World-Famous Gastronomy of Tsuruoka: Savoring Local Dishes with Local Ingredients
In December 2014, the city of Tsuruoka in Yamagata Prefecture was designated by UNESCO as the first Creative City of Gastronomy in Japan. Besides being one of the largest granaries in the country, Tsuruoka is blessed with a wide variety of seafood as it is located on the Japan Sea coast. This area continues to delight the palates of food connoisseurs across the globe. The rich ingredients available here lend themselves to various preparations including local, as well as Italian dishes with distinctive features. The following is a brief outline of Tsuruoka, a gastronomical paradise drawing worldwide acclaim.
Rich local crops and seafood
At the foot of the Three Mountains of Dewa, known for a national spiritual tradition of Shugendo, lie the Plains of Shonai, one of the richest granaries in Japan. People cultivate over 50 varieties of local crops, passed down from their ancestors. Dadachamame, known as a brand of edamame (green soybeans), is one of such local crops. Only selected green soybeans from a designated area that meet specific taste and sweetness criteria may be marketed under the name of dadachamame.
Tsuruoka is also home to Atsumi turnip, cultivated with a distinctive slash-and-burn method, and Tsuyahime, dubbed the most beautiful brand of rice in Japan. To the west of the Shonai Plains lies the Japan Sea, which yields a rich variety of seafood thanks to the warm Tsushima Current.
Seafood ingredients specific to Tsuruoka include the large iwagaki oyster, soft and tasty squid, and the typical winter fishes of hatahata and kandara cod, all landed at Nezugaseki. Those seasonal food ingredients have been passed down among households including in the form of local specialties and through ritual meals served for festivities. The unique local gastronomy has also been nurtured by vegetarian dishes to worship the Three Mountains of Dewa.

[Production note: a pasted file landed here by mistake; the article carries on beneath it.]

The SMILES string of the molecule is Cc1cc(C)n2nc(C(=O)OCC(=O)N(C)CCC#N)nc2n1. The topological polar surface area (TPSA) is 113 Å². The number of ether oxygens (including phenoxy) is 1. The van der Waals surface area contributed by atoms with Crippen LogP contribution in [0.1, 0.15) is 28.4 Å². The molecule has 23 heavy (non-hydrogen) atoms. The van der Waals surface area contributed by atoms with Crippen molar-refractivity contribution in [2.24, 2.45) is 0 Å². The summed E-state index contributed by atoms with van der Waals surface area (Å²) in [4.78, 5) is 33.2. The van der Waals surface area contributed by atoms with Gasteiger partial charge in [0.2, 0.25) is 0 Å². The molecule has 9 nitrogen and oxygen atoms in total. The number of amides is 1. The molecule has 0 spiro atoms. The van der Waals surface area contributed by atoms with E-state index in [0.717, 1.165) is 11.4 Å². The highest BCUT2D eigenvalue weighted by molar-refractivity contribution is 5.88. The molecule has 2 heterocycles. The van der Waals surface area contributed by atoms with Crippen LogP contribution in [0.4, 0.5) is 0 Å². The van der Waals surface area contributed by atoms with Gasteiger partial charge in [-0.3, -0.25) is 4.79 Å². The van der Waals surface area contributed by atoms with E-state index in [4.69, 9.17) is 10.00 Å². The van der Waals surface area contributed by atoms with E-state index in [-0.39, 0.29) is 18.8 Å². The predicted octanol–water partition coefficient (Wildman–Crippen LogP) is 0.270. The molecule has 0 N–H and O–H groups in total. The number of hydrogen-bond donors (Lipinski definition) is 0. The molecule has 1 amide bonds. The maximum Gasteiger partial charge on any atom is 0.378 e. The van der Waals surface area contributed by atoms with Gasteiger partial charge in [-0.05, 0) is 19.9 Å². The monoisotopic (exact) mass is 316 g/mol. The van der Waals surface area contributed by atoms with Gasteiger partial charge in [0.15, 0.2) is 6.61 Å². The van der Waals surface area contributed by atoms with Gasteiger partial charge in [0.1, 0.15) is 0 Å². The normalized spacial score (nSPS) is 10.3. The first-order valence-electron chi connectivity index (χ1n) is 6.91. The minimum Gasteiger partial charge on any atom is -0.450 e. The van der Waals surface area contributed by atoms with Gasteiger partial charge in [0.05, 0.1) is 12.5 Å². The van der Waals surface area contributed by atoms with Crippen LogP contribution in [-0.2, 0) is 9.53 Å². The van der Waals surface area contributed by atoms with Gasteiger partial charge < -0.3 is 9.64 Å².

Italian dishes featuring seafood and local crops
Following its designation as a UNESCO Creative City of Gastronomy, Tsuruoka has surprised the world with innovative Italian dishes featuring its local crops. Dadachamame Risotto, showcased at Expo 2015 in Milan, Italy, brought Tsuruoka’s local crops world recognition with a taste that amazed even the Italians. Dadachamame Risotto was presented by Mr. Masayuki Okada, Managing Chef of a local Italian restaurant, Al-ché-cciano.
He is one of the leading figures of the “local production for local consumption restaurant” movement in Japan. Italian cuisine typically features vegetables with less water content cultivated in southern Europe. In contrast, local crops in Tsuruoka contain much more water, which brings out distinctive flavors. Mr. Okuda succeeded in raising awareness of local crops around the world by leveraging these distinctive flavors. Developing recipes by finding how to transform the weaknesses of each crop into strengths was a formidable challenge not only for the chef himself, but also for the whole city of Tsuruoka.
The variety of fresh seafood landed from the Sea of Japan almost equals that from the Mediterranean. The availability of seasonal fishes and seashells to match the variety of Italian cuisine is essential for offering Italian dishes to meet the objective of local production for local consumption. With its world-class Italian dishes featuring local ingredients and a communicative chef, Tsuruoka is playing a pivotal role in creating a new gastronomic culture in Japan.
Taking the gastronomic paradise to a higher level
The gastronomic city of Tsuruoka was built on sustained efforts by its citizens to inherit local crops while preserving marine resources. Indeed, Tsuruoka’s philosophy of “gastronomic paradise” is now moving to the next level. “Tsuruoka Tourism,” focused on the experience and learning of gastronomy, was launched as a new initiative to promote unique inbound tourism, featuring moso (bamboo shoots) digging in spring, dadachamame harvesting in summer, and red beet harvesting and pickling in autumn. The first Tsuruoka Gastronomy Field Museum is scheduled for 2020, timed to coincide with the Tokyo Olympic Games. It is highly recommended to visit Tsuruoka, a gastronomic paradise in Yamagata Prefecture, where food connoisseurs gather from around the world to savor the very best foods.